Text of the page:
Keats and Constable in Hampstead

Keats and Constable in Hampstead
In the summer of 1819 a moderately successful landscape painter and his ailing wife took a small cottage in Hampstead, then a village to the north of London. The couple were looking for more amenable summer surroundings than their house in Charlotte Street, central London offered, hoping this would contribute to an improvement in her health. They took tenancy of Albion Cottage in what was to be the first of their summer migrations. A year or two earlier, a young recently qualified medical practitioner and his younger brother moved into lodgings nearby. Qualifying in medicine by first serving an apprenticeship as an apothecary and then completing a couple of years of hospital training had not been easy, especially with the added distraction of being a published poet with a developing reputation. His younger brother, as it turned out was suffering from tuberculosis and, even though he was a doctor, he was unable to do anything other than nurse him and comfort him in the face of the inevitable. Following his bereavement a friend asked him to share lodgings, also in Hampstead, and they moved into Wentworth House together.

This cast of characters brought together by infirmity and loss in the summer of 1819 proved to be a productive period for the two principals. The painter was John Constable—then around 43 years—and the doctor/poet, John Keats, 23. This was the summer Constable walked Hampstead Heath sketching many of his cloud studies and completing a number of works, notably Hampstead Heath with the house called The Salt Box. This large painting is a view of the Heath from a vantage point close to Albion Cottage, their summer home. Perhaps on one of Constable’s walks on the Heath with his sketchbook and bag of materials he encountered a young poet with his notebook, musing and listening to the song of a nightingale as dusk approached on a warm evening. Constable might also have seen Keats and his friend Charles Dilke engaged in the more prosaic pastime of ‘shooting tom-tits’ (John Keats, Robert Gittings, Pelican Biographies, 1971, p325).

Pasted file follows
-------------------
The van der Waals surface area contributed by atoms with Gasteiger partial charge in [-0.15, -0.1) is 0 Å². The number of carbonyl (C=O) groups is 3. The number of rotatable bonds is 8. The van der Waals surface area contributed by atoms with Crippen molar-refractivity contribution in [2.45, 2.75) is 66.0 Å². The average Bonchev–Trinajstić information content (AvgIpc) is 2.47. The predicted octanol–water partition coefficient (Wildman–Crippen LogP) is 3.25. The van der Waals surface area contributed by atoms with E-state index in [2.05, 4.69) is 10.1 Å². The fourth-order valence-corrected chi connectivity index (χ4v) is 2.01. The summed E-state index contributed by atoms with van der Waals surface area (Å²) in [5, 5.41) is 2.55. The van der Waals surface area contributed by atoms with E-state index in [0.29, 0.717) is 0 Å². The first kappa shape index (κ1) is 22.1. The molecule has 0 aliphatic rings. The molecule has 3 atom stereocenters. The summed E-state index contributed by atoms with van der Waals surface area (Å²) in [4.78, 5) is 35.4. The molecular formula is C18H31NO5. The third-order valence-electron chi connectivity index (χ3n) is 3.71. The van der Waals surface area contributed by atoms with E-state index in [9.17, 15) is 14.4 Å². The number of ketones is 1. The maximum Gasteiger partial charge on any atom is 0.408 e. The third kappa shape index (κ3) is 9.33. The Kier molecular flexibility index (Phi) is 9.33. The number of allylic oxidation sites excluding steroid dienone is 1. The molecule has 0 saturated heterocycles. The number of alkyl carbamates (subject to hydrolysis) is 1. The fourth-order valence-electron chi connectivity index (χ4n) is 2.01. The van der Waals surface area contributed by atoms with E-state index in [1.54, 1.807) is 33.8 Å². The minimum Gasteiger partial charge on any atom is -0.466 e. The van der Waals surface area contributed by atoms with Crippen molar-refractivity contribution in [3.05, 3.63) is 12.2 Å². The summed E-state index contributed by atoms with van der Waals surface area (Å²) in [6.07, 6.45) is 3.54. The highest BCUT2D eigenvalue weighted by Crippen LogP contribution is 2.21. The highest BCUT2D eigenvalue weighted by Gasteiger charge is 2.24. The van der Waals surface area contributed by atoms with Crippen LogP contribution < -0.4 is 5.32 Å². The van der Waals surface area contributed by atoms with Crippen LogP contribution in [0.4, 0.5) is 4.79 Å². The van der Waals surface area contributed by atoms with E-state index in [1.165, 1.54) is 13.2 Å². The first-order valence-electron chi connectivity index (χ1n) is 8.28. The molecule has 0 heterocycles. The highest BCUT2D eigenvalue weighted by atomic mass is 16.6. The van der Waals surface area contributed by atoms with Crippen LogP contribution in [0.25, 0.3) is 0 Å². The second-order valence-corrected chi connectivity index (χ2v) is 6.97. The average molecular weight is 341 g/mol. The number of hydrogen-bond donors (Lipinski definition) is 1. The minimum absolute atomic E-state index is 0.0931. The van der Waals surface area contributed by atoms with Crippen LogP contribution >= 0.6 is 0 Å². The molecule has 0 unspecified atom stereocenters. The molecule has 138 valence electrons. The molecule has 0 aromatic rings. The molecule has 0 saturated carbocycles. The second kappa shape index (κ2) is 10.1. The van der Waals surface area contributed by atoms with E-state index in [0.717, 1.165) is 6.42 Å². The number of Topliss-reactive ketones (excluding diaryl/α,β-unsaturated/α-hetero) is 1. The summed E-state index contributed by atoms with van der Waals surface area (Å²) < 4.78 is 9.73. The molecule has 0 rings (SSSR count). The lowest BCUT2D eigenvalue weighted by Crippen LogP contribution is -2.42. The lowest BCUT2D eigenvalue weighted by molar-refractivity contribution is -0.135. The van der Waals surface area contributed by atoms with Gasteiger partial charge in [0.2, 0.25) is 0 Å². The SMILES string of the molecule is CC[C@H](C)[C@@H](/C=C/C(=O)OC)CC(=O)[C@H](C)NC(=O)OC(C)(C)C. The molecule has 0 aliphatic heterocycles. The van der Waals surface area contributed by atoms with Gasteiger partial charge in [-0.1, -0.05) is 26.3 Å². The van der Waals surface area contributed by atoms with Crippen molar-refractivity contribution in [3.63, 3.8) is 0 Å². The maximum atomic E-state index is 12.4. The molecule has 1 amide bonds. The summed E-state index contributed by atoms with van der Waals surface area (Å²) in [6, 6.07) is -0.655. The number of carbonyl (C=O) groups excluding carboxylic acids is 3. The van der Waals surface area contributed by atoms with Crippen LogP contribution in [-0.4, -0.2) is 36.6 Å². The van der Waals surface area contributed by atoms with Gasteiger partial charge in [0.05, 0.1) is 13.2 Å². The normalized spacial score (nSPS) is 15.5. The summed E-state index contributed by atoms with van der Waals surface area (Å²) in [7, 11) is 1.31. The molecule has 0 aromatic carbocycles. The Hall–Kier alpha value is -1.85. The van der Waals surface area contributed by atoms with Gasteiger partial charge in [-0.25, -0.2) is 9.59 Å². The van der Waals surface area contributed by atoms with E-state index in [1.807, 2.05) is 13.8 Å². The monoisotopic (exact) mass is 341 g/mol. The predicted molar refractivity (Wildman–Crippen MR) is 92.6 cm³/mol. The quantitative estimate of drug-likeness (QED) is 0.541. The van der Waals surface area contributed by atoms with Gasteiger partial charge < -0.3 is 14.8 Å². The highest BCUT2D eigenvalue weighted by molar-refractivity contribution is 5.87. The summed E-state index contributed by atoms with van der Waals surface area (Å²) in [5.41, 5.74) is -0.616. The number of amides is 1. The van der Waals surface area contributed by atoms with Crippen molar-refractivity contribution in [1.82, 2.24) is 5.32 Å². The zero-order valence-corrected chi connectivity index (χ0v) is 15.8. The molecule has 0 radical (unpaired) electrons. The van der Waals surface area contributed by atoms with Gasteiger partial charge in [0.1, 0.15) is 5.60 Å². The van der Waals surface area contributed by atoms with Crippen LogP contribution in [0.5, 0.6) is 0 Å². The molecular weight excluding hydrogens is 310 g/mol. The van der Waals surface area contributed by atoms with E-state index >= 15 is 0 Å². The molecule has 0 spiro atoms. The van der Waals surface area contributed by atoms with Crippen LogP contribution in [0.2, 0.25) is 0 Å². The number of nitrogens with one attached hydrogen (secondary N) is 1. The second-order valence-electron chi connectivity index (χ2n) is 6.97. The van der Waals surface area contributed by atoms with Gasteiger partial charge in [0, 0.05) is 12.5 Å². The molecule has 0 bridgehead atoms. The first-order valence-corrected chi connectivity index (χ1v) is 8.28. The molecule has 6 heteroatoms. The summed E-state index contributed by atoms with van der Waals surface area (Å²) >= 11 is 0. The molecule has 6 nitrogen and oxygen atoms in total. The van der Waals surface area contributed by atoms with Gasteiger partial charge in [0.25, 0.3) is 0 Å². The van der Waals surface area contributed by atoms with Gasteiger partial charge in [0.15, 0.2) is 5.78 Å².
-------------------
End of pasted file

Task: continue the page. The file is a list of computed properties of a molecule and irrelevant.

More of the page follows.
There must have been many occasions when the two could have met. Keats had been introduced to Benjamin Haydon, a painter, at an explosive sounding dinner party together with Leigh Hunt, Shelley and another of Keats’ friends John Severn. (It was Severn who accompanied Keats to Rome in 1820, nursed him through his final few weeks and held him as he succumbed to tuberculosis. Severn was buried—at his own request—next to Keats in the Cimitero Acattolico, Rome.) Haydon, much older than Keats, was renowned as a loud, bombastic and opinionated man but there was something about the young poet that intrigued him such that he developed ‘a special proprietorial interest in Keats’ and indeed sketched him. Haydon was certainly drawn to the much younger, highly gifted, quiet and not at all argumentative poet. It is also likely that Haydon knew Constable—how well we don’t know—as their time at the Royal Academy overlapped, Haydon being some 10 years younger that Constable, who was a late starter. Constable was exhibiting at the RA at the end of his time as a student so Haydon, still a student, would have seen his paintings and met him. Haydon, for all his perceived faults, was an extraordinary man who, among his other achievements, was partly responsible for the purchase of the Elgin Marbles but whose legacy as a painter is overshadowed by his more famous Autobiography and Memoirs. Such as his accomplishments were, they were insufficient to prevent his imprisonment for debt and subsequent suicide. Haydon, a gregarious figure around in Hampstead at this time who collected around him other famous writers, poets and artists, may well have included his more famous contemporary at the RA in one of his gatherings. Sadly, there is no record of any contact between them at this time. But we do now that in the summer of 1819 both Constable and Keats will have spent a lot of time walking, looking, sketching and writing. This is the year in which Constable produced The Salt Box, the year he exhibited The White Horse, the first ‘six-footer’ canal scene, and the year he was elected Associate of the Royal Academy. It was also the year of an extraordinary burst of creativity for John Keats. He wrote the ‘six great odes’, including the Ode to a Nightingale. We don’t know in what order Keats composed the Odes, and it probably doesn’t matter, but I want to believe that he and Constable heard the same nightingale; that they saw the same rainbow, the same cloud formations; that they bumped into each other several times on the Heath and perhaps nodded good morning or good evening as they passed each other and passed into greatness. Two of England’s geniuses spent that summer in the same place and we’ll never know if they met.

© Don Oldham 2018

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